(p. C12) Mr. Cartledge, a professor emeritus at Cambridge and author of popular history books such as “The Spartans,” “Thermopylae,” “Alexander the Great” and “Democracy: A Life,” has picked an opportune time to look afresh at Thebes and Boeotia. The modern city of Thebes, an uninspiring market town, would not normally attract tourists, but is home to a glittering new museum, among the most up-to-date in Greece, featuring exhibits of archaeological finds (many unique in type) and historical objects from prehistory to the present. (One exhibit is titled, provocatively, “The Intellectual Radiance of Boeotia.”) There is a book forthcoming, from scholar James Romm, about Thebes’s “Sacred Band,” its elite unit of soldiers, made up of pairs of devoted homosexual lovers. Thebes is in the spotlight.

. . .

The biography of the Theban leader Epaminondas (418 B.C.-362 B.C.) written by Plutarch is, unfortunately, lost. Even so, his reputation shines. Admired by figures from Cicero and Montaigne to Sir Walter Raleigh (who called him “the worthiest man that ever was bred by the nation of Greece”), Epaminondas seems to have had a philosophical bent as well as a brilliant military mind.

. . .

Perhaps his greatest act, . . ., even if it might have been intended more to inconvenience the Spartans than as a benevolent deed, was freeing the helots of Messenia, a people that had been enslaved by the Spartans for 300 years. He helped found a new capital city for the Arcadian federation (Megalopolis), and also for the ex-helots (Messene). Maybe Epaminondas was not only the Nelson of his age, but the Lincoln as well. He died in battle and was buried alongside his male beloved, Caphisodorus, with an epitaph that listed his children (daughters, being female) as the cities Messene and Megalopolis; it ended “Greece is free.”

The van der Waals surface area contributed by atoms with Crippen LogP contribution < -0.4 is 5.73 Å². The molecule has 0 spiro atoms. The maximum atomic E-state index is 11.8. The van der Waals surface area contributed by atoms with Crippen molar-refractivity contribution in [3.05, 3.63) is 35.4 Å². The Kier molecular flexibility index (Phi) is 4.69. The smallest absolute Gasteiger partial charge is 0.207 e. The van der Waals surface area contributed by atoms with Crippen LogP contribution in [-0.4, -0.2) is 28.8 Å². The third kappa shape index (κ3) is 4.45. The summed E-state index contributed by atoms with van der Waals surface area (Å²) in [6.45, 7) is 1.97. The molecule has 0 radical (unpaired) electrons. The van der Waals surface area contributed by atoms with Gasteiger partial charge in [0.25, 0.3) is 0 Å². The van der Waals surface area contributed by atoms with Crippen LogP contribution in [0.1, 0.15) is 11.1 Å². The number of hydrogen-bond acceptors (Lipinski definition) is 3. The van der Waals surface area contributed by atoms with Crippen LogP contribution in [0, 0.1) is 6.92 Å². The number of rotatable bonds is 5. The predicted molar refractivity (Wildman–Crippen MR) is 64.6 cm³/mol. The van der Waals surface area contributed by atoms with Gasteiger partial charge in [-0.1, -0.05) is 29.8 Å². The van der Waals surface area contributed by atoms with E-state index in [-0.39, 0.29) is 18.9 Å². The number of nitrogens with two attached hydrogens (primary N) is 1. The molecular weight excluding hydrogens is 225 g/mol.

Mr. Cartledge’s command of the historical material is effortless and exhaustive, and his appreciation of Thebes is persuasive. Between the radical but self-destructive democracy of Athens and Sparta’s totalitarian oligarchy (both imperialist), Thebes and Boeotia stand in the middle as an early model of democratic federalism—the “united states” of Boeotia, for instance, shared a currency. It was Thebes that dealt a critical blow to Spartan domination, and a Theban leader who freed a long-enslaved people. Alexander the Great himself adopted military tactics from Epaminondas. If Thebes’s period of hegemony was brief—barely a decade—it also changed the course of the ancient world.

For the full review, see:

A.E. Stallings. “Greece’s Mythic Heartland.” The Wall Street Journal (Saturday, September 12, 2020): C12.

(Note: ellipses added.)

(Note: the online version of the review has the date Sep. 11, 2020, and has the title “‘Thebes: The Forgotten City of Ancient Greece’ Review: Mythic Roots.”)

The book under review is:

Cartledge, Paul. Thebes: The Forgotten City of Ancient Greece. New York: Abrams Press, 2020.

Covid-19 May Make New York City “Cheaper, Messier, More Diverse”

(p. B1) Cities are remarkably resilient. They have risen from the ashes after being carpet-bombed and hit with nuclear weapons. “If you think about pandemics in the past,” noted the Princeton economist Esteban Rossi-Hansberg, “they didn’t destroy cities.”

. . .

So even as the Covid-19 death toll rises in the nation’s most dense urban cores, economists still mostly expect them to bounce back, once there is a vaccine, a treatment or a successful strategy to contain the virus’s spread. “I end up being optimistic,” said the Harvard economist Edward Glaeser. “Because the downside of a nonurban world is so terrible that we are going to spend whatever it takes to prevent that.”

. . .

(p. B5) Mr. Glaeser and colleagues from Harvard and the University of Illinois studied surveys tracking companies that allowed their employees to work from home at least part of the time since March. Over one-half of large businesses and over one-third of small ones didn’t detect any productivity loss. More than one in four reported a productivity increase.